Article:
do the women subjected to medical examination at Doha airport have any legal options?

Australian women who were subjected to a compulsory intimate medical examination at Doha airport may have limited options for redress unless the government of Qatar agrees to provide compensation to avoid protracted public criticism of its human rights record, an international law expert has said.



a large passenger jet sitting on top of a runway: Photograph: Karim Jaafar/AFP/Getty Images


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Photograph: Karim Jaafar/AFP/Getty Images

The women had boarded a Qatar Airways flight bound for Sydney at Hamad international airport on 2 October when they were ordered to disembark, escorted by security staff to a non-public lower level of the airport, and ushered into waiting ambulances. They were then told to remove their underwear and subjected to a medical examination to see if they had just given birth.



a group of people standing around a plane: The women were ordered to disembark a Qatar Airways flight then subjected to an intimate medical examination after a newborn baby was found in a bathroom at Doha airport.


© Photograph: Karim Jaafar/AFP/Getty Images
The women were ordered to disembark a Qatar Airways flight then subjected to an intimate medical examination after a newborn baby was found in a bathroom at Doha airport.

Related: Women from 10 flights were taken for medical examinations in Qatar, Australian foreign minister says

The searches were prompted by the discovery of a newborn baby in one of the airport bathrooms. One woman, who was not examined because of her age, told Guardian Australia that the experience had been “terrifying”. Another woman told the ABC she would consider legal action.

“If the other 12 women came forward with a class action, I would definitely be part of that,” she said.

But avenues for legal redress for foreigners subject to unconscionable treatment by government officials in another country are limited. That is particularly the case in a country like Qatar, where the legal system has its grounding in sharia law and it is illegal to give birth out of wedlock.

Nick Kaufman, a former international criminal court prosecutor based in Israel, who represented Malka Leifer in fighting an extradition claim brought by the Australian government, said the most immediate outcome might be for the women to use diplomatic channels and the threat of litigation to obtain compensation directly from the Qatar government.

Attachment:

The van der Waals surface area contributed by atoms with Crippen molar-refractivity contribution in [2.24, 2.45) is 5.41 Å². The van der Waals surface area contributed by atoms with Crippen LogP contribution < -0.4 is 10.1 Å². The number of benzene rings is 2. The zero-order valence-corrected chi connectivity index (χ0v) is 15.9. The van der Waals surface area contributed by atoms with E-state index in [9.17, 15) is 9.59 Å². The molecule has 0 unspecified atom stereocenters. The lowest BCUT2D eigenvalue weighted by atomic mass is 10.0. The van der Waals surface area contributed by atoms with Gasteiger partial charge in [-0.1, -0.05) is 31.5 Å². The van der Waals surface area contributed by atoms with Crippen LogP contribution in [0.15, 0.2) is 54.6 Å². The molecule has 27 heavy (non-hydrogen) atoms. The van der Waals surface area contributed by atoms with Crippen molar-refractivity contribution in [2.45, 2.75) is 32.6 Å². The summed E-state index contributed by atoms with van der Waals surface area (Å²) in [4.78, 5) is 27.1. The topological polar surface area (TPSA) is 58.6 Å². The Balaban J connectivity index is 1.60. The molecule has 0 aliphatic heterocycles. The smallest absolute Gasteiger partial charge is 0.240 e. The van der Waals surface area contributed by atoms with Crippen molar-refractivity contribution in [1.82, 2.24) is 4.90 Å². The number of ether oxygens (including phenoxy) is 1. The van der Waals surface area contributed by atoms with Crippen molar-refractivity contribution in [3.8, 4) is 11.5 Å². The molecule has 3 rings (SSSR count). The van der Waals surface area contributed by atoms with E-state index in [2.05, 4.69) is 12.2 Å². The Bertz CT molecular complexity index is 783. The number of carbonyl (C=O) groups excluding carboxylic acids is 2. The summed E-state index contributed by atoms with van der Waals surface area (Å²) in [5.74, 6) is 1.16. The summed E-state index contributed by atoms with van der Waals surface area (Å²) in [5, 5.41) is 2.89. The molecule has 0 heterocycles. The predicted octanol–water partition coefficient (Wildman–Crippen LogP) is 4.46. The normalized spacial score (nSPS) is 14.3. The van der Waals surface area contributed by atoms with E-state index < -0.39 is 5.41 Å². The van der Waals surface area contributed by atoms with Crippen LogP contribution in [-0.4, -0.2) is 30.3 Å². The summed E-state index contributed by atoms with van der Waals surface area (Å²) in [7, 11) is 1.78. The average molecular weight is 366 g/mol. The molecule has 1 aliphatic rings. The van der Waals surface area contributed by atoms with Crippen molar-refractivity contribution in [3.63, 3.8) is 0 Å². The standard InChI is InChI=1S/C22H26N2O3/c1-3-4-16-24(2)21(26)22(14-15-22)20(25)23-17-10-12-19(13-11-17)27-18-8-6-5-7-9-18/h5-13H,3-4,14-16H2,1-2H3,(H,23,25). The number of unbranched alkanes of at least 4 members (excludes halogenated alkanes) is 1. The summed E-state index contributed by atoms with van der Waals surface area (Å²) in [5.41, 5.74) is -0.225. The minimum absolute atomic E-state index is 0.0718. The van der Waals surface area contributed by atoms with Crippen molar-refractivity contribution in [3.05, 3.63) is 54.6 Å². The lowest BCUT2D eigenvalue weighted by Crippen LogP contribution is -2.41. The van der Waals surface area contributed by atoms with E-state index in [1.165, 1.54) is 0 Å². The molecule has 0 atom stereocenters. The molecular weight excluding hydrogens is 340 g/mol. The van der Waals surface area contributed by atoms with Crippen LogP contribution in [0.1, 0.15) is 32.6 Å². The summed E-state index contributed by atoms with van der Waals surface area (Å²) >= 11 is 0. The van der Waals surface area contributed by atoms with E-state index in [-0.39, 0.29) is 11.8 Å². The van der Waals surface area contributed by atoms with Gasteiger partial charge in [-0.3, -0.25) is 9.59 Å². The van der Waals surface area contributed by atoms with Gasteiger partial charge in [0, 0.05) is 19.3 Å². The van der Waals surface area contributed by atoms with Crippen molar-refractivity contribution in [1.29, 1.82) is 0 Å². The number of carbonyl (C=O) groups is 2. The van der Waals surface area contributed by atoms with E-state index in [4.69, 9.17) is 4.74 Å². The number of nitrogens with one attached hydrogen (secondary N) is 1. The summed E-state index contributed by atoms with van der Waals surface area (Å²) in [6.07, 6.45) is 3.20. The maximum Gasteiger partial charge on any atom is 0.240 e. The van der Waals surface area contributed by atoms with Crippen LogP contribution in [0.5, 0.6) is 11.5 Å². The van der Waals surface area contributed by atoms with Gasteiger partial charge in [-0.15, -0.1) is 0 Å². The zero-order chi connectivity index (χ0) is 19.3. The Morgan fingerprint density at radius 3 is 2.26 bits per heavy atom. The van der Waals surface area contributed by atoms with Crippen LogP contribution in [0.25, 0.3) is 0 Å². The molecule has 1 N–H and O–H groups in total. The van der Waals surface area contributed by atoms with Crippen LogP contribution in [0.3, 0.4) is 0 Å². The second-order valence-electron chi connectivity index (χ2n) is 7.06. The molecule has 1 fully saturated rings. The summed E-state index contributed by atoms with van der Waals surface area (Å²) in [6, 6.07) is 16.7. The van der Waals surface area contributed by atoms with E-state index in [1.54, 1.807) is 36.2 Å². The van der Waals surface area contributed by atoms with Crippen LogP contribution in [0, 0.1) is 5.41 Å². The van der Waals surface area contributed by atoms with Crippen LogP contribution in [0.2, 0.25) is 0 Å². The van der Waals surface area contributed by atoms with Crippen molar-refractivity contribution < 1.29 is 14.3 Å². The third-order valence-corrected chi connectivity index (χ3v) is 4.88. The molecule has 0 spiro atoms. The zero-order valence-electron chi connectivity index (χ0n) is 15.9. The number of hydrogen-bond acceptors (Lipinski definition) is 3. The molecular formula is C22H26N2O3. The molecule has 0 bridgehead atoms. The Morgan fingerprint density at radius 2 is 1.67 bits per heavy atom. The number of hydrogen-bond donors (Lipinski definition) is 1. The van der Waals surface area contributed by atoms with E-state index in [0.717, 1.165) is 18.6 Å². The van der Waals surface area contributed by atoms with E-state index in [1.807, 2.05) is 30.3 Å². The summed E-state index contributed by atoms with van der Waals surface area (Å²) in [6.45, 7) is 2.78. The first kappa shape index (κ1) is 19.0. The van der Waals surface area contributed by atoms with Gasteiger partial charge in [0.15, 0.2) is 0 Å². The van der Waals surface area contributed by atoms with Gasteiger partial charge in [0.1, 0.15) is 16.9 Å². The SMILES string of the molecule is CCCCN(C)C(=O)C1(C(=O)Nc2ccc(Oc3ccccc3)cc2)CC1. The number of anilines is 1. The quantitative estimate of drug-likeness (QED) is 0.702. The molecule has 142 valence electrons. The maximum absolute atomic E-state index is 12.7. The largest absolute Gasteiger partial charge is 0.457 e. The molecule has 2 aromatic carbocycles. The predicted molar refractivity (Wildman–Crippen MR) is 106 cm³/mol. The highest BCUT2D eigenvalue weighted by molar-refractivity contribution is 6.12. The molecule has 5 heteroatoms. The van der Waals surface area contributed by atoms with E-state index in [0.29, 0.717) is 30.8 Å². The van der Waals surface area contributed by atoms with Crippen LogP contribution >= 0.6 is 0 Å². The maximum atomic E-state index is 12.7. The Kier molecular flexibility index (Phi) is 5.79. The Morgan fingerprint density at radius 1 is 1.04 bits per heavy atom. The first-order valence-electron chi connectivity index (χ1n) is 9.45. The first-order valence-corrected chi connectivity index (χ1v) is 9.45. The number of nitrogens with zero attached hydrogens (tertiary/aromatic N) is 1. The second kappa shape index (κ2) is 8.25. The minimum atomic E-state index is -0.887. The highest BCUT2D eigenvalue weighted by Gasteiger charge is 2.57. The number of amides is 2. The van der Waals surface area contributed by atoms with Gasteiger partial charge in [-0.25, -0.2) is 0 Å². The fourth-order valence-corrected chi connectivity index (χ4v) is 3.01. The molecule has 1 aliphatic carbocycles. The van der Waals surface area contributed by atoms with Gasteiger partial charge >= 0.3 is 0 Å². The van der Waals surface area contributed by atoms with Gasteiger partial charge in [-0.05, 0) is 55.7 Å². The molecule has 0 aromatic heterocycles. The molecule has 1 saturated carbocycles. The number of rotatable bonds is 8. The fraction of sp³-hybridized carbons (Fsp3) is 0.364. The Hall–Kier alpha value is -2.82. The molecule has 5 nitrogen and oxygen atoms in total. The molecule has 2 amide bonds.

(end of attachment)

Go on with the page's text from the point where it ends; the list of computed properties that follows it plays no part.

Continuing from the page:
“The government of Qatar, in my opinion, will be eager to settle this matter quickly and in a fashion which will maximise its human rights credentials,” Kaufman said. “Qatar is very sensitive to international criticism as to its record on human rights, as evidenced by its attempt to deal with allegations of the exploitation of foreign workers.

“Qatar will not want the commercial potential arising out of its hosting of the [2022 men’s football] World Cup to be harmed by this incident and, accordingly, will be eager to settle. Any diplomatic pressure or legal action will be used as leverage to force just such compensation.”

Legally, he said, the women could pursue a civil claim against either Qatar Airways, which could be launched in Australia against its Australian offices, or against the government of Qatar.

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Big Gains in India Seen From Higher Legal Marriage Age of Women

(Bloomberg) — Indian Prime Minister Narendra Modi’s plan to raise the legal age for marriage of women carry “enormous” economic and social gains for the world’s second-most populous nation, according to the State Bank of India.

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The benefits range from lowering maternal deaths and improving nutrition levels in the near term to putting more girls in college and enabling women to achieve greater financial independence in the long-term, Soumya Kanti Ghosh, an economist with SBI, wrote in a report to clients Thursday.

“This is clear from the data,” Ghosh said. “The working age population increases with high marriage age.”